Fashion Photography Portraits | Recreating The Work Of An Icon With The Icon Watching (David Bailey)
John Rankin, otherwise known by his photographic working name, Rankin, is a rather wildly successful portrait and fashion photographer. He’s shot some of the biggest names for the biggest names in many genres. Names like David Gandy and Heidi Klum in fashion; Daniel Craig and Monica Bellucci in film; Rafa Nadal and Ronaldo in sport; and Katy Perry and Kieth Richards in music.
His talent and client lists are populated as such that you’d imagine that whether on a yacht party during the Monaco Grand Prix, or the after party at the Oscars or fashion shows, you could throw a rock and you’re bound to hit 6 or 7 people he’s shot. In the noisy overpopulated photographic world in which we reside, he’s one that rises above the noise to a place of focus, and it’s hard to imagine there’s anyone he would find intimidating to work with, but there are – people like David Bailey.
In 2009, Rankin released a documentary for BBC called Seven Photographs That Changed Fashion, where he recreated iconic images as tribute to the original greats; Photographers like Herb Ritts, Helmut Newton, Richard Avedon, and David Bailey. For those into beauty and fashion, you’ll no doubt be acquainted with these names because they are the ones that have set the tone and standard for us all, and working with any one of them is a bucket-list item even for Rankin.
In the video herein, Rankin plucks an image from Bailey’s files and tries to recreate it using the same camera, a similar model, and setting, and with Bailey Present. Bailey is known to be quite a presence. He actually lives round the corner from my family and I’m too cowardly to go and ask even to borrow sugar, so I cannot imagine the pressure of having to recreate an iconic Bailey shot in front of the man himself.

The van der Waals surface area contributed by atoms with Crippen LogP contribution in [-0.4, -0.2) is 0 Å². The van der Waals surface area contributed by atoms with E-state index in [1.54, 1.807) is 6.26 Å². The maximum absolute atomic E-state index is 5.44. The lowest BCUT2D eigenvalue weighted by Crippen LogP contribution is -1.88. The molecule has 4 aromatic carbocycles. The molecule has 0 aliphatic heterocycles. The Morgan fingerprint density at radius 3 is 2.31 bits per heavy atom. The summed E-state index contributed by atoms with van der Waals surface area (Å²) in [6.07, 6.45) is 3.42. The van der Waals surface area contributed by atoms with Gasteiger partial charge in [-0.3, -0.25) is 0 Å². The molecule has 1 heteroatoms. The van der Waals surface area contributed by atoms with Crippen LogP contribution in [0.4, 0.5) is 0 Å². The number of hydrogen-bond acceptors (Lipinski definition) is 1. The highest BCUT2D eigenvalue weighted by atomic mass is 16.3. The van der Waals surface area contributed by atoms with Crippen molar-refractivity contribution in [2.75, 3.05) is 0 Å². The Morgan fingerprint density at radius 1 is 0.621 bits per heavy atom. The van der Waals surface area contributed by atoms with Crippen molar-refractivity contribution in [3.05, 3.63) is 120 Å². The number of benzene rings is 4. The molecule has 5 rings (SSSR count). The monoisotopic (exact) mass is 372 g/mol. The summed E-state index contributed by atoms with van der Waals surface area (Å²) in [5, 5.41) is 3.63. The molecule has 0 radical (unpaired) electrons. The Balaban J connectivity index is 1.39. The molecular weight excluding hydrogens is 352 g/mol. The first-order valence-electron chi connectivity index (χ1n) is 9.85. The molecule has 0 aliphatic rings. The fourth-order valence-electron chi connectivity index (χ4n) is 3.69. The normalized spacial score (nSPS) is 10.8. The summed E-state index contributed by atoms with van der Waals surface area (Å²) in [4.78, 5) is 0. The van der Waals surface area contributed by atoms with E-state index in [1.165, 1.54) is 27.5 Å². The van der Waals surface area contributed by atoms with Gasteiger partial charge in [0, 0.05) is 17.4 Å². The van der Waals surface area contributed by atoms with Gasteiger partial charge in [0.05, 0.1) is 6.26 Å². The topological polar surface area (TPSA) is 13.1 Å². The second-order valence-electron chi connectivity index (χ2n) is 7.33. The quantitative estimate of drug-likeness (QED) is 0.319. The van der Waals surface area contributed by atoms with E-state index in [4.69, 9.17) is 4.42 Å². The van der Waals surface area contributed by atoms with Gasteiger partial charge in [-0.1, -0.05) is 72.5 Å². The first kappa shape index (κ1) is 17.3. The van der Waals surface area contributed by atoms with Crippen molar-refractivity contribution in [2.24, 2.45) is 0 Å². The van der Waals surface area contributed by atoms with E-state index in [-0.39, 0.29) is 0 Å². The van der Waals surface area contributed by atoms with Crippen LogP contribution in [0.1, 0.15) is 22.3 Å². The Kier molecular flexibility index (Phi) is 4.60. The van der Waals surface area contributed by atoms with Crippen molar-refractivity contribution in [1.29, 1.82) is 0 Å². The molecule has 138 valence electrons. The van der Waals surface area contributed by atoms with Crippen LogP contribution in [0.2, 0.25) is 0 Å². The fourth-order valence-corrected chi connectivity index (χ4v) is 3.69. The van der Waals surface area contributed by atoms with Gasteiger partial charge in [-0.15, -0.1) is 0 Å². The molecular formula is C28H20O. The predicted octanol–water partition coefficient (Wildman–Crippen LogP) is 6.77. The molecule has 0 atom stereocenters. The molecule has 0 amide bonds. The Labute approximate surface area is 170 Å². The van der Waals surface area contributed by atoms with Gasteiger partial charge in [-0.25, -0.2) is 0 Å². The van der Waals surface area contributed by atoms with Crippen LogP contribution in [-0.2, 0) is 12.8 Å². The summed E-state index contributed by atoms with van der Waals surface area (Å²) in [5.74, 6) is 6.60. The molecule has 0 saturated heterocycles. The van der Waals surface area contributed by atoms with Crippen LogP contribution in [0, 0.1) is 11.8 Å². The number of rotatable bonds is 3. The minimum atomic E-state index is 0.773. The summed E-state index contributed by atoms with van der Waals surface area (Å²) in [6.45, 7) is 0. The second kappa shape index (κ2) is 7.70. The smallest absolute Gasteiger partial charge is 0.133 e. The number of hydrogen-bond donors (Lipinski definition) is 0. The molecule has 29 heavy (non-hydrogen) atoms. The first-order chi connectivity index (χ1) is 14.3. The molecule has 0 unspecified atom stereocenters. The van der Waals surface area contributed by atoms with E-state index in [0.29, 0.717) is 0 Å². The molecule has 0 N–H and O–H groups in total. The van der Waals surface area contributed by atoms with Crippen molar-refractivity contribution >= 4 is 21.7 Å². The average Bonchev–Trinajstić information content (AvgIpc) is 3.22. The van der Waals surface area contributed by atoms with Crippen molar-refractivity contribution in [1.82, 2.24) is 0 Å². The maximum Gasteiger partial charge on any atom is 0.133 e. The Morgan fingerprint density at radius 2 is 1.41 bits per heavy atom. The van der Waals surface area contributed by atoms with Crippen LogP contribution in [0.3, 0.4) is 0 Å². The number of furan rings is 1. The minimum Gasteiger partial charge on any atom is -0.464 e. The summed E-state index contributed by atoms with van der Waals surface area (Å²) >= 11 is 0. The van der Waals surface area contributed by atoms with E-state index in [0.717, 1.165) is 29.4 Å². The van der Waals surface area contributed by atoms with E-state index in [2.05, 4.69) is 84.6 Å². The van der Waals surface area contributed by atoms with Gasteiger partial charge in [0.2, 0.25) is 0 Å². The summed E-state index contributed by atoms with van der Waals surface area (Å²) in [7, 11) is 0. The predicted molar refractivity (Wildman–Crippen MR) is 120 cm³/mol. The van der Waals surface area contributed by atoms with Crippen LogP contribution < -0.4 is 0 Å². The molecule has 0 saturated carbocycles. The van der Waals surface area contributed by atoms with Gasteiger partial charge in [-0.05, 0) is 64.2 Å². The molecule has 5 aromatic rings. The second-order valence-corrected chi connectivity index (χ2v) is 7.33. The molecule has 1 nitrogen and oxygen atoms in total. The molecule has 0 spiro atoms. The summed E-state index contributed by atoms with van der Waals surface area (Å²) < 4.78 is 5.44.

It’s actually a brilliant piece of film though if you’re into fashion and portraiture. You get a behind the scenes look at how photographers like this hold themselves, how they interact with their subjects, what tools they use, and if you pay attention to the precise verbiage they use, how they actually think about the craft and their own work. It’s marvelous really, that we can get a glimpse into something like this.
It’s also refreshing to see that Bailey is forthcoming with the information about the shot, about how it was created, and why. He informs Rankin, and the viewer, that it was shot on a Rolleiflex, with a continuous light source, a plain background, no hair stylist or MUA, and not even a fan to blow the hair. The hair, he said, was blown up just using a piece of white board.
If you know Bailey and his work, you’ll likely know the image, but even if you don’t it should serve as inspiration to spend more time concerned with your interaction with your subject and getting the most out of them, than obsessing over what equipment you’re using. Like we teach with Photography 101, you don’t need a bank balance with 6 zeroes left of the decimal to take good images.